McGill Faculty of Law: Extra-Contractual Obligations/Torts: Prof. Lara Khoury, 2002-03/Summary by Derek McKee
prevented the injury. (Part of the reason this was unclear is that no hearing tests were in fact carried out, so there was no evidence!)
On what basis could the gentamycine be held to have caused the injury?
Chouinard JA (for the majority) found that the facts, when put together, seemed to indicate causation. (He used the words “reversal of the burden of proof” but what he did was presume causation.)
Beauregard JA (dissenting) reversed the burden of proof of causation, because the absence of tests had prevented Gburek from being able to prove causation.
Farrell v. Snell,  2 S.C.R. 311. (CB1p532)
Snell went blind in her right eye due to complications in a cataract-removal operation. Although it was unclear what had caused the blindness, the trial judge concluded, “I am of the opinion that the defendant’s actions caused the plaintiff’s injury and that the defendant has not satisfied the onus that shifted to him.”
Was reversal of the burden of proof of causation necessary in this case?
The SCC ruled that courts can infer causation in the face of scientific uncertainty, even if there is no positive evidence from experts.
Sopinka J. rejected Wilberforce’s approach in McGhee, but he didn’t necessarily reject all kinds of reversals.
3. loss of chance
This concept is derived from contractual cases.
In some cases, the plaintiff is unable to prove that the defendant’s fault caused a loss, because chances are >50% that the loss would have happened anyway. The balance of probabilities test would not be satisfied.
However, the plaintiff may have lost a significant chance of advantage or benefit, even if it was less than 50%. If damages are awarded for the loss of the chance itself, they should be awarded in proportion to the probability.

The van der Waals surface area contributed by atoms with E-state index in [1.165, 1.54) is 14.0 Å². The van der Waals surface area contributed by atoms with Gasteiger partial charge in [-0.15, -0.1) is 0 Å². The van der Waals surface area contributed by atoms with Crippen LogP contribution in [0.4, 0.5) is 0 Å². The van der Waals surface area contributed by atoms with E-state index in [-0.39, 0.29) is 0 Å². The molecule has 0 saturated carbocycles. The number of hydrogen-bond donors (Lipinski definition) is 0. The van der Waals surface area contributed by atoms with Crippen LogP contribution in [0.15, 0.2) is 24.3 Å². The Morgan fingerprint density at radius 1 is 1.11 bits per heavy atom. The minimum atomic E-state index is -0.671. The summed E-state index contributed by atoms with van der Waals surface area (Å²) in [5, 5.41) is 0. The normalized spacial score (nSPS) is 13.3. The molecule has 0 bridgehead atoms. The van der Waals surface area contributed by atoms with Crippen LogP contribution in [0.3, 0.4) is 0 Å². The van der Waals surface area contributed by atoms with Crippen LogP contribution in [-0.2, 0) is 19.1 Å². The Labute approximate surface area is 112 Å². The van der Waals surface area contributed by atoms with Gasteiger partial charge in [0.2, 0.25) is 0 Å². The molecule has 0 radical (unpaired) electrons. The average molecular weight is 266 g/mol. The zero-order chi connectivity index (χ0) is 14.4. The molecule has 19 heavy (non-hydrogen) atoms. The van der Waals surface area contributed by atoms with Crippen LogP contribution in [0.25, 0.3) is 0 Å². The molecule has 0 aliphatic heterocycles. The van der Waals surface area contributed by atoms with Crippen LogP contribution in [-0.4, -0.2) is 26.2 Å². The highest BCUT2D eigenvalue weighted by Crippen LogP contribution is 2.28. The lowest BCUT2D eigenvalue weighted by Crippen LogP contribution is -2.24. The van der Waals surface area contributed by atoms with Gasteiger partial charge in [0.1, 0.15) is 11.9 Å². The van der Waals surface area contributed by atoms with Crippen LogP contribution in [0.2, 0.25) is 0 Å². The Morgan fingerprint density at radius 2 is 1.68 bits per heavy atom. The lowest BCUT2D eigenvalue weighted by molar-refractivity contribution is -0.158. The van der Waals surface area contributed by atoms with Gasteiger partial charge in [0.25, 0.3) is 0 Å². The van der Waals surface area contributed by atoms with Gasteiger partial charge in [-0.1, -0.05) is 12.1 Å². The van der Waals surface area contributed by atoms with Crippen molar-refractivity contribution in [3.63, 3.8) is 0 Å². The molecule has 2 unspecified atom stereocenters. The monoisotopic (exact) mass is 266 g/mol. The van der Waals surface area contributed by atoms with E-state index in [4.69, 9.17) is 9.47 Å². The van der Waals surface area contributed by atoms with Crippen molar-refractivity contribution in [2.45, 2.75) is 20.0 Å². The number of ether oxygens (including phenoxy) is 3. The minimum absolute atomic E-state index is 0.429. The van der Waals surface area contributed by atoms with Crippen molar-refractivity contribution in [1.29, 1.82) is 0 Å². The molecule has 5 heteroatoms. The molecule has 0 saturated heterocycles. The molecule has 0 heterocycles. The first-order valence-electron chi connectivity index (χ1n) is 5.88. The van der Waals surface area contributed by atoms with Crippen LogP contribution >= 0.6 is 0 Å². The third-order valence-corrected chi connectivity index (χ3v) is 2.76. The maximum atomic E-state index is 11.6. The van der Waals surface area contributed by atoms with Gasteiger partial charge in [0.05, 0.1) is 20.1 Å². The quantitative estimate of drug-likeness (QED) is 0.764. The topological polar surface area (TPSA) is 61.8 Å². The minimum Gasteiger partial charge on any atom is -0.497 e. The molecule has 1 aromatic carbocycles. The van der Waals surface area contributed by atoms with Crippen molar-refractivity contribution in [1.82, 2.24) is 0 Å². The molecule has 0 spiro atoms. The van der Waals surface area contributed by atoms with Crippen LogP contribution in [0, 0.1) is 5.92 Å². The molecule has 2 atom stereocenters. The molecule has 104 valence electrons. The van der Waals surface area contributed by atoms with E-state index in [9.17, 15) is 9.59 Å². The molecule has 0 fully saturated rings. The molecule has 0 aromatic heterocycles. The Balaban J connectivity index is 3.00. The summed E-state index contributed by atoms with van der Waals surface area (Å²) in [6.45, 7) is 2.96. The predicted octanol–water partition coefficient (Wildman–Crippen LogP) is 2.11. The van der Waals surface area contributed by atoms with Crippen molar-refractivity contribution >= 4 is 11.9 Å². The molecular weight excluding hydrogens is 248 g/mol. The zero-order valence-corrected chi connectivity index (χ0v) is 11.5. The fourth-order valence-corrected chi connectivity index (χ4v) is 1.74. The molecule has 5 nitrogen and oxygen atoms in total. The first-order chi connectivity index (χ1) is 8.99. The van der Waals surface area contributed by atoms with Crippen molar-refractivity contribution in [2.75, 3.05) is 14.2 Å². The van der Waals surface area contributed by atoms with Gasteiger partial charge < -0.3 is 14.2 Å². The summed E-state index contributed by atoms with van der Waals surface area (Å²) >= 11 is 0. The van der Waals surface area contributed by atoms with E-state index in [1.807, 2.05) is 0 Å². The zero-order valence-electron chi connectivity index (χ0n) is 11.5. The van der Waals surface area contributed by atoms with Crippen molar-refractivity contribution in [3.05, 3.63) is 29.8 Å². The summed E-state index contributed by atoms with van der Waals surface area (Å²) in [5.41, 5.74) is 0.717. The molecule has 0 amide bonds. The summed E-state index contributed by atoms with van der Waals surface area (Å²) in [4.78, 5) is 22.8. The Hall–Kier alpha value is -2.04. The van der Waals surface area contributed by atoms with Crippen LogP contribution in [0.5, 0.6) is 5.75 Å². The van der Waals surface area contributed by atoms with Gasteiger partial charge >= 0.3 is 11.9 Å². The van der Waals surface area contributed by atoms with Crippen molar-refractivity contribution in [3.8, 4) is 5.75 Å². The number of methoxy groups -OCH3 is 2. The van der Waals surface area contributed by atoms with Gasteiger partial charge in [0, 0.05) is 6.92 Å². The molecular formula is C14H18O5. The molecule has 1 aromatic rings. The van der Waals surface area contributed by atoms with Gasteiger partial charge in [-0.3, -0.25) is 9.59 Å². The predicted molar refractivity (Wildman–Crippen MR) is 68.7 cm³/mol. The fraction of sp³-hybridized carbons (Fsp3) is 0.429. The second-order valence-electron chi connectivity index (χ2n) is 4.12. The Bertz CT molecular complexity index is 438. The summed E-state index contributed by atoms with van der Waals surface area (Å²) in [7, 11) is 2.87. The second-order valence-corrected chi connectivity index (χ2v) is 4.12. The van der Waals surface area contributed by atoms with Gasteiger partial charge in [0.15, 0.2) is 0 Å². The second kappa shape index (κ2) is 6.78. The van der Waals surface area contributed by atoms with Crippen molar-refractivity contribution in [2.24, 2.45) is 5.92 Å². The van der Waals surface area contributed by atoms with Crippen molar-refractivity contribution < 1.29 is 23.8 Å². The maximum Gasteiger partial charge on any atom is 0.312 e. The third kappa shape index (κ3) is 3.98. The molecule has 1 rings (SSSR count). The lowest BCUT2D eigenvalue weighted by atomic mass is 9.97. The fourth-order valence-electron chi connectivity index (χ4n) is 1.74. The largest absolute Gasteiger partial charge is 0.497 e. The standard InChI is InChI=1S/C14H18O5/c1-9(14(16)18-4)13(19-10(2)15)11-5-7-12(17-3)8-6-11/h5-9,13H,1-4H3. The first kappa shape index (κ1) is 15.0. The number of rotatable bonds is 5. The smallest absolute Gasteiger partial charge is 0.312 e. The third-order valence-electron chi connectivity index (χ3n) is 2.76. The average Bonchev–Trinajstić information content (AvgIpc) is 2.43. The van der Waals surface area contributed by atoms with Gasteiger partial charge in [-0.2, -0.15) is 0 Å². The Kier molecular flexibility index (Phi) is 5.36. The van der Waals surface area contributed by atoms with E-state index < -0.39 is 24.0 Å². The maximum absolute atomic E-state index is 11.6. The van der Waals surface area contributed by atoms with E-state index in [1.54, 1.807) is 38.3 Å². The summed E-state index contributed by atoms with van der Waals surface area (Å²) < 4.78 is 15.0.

This avoids an all-or-nothing approach, and it’s another way of dealing with increased risk.
The argument can only be used where the loss of chance is the only injury: i.e., a missed opportunity for something positive to happen.
This argument is mainly relevant to medical cases.
There is a mountain of arguments against loss of chance.
When you increase fault, you increase risk: should you be able to recover in every case?
This argument was rejected in the medical context in Laferrière v. Lawson.
Laferrière v. Lawson,  1 S.C.R. 541. (CB1p539)
Dupuis died from breast cancer after Dr. Lawson failed to follow up on early signs. (Laferrière sued as executor to Lawson’s estate.) It seems, however, that Dupuis would have died anyway, so the cause of her death was cancer, not Lawson’s fault.
Could Dupuis’s estate be compensated for the loss of the small chance that she might have survived if properly diagnosed?
Loss of chance is not compensable; “it is at least necessary that such a probability, or here, at most, a small possibility, translate into a concrete benefit for the patient which she can be said to have lost as a result of the doctor’s fault.” However, damages were awarded for pain and suffering and diminished quality of life.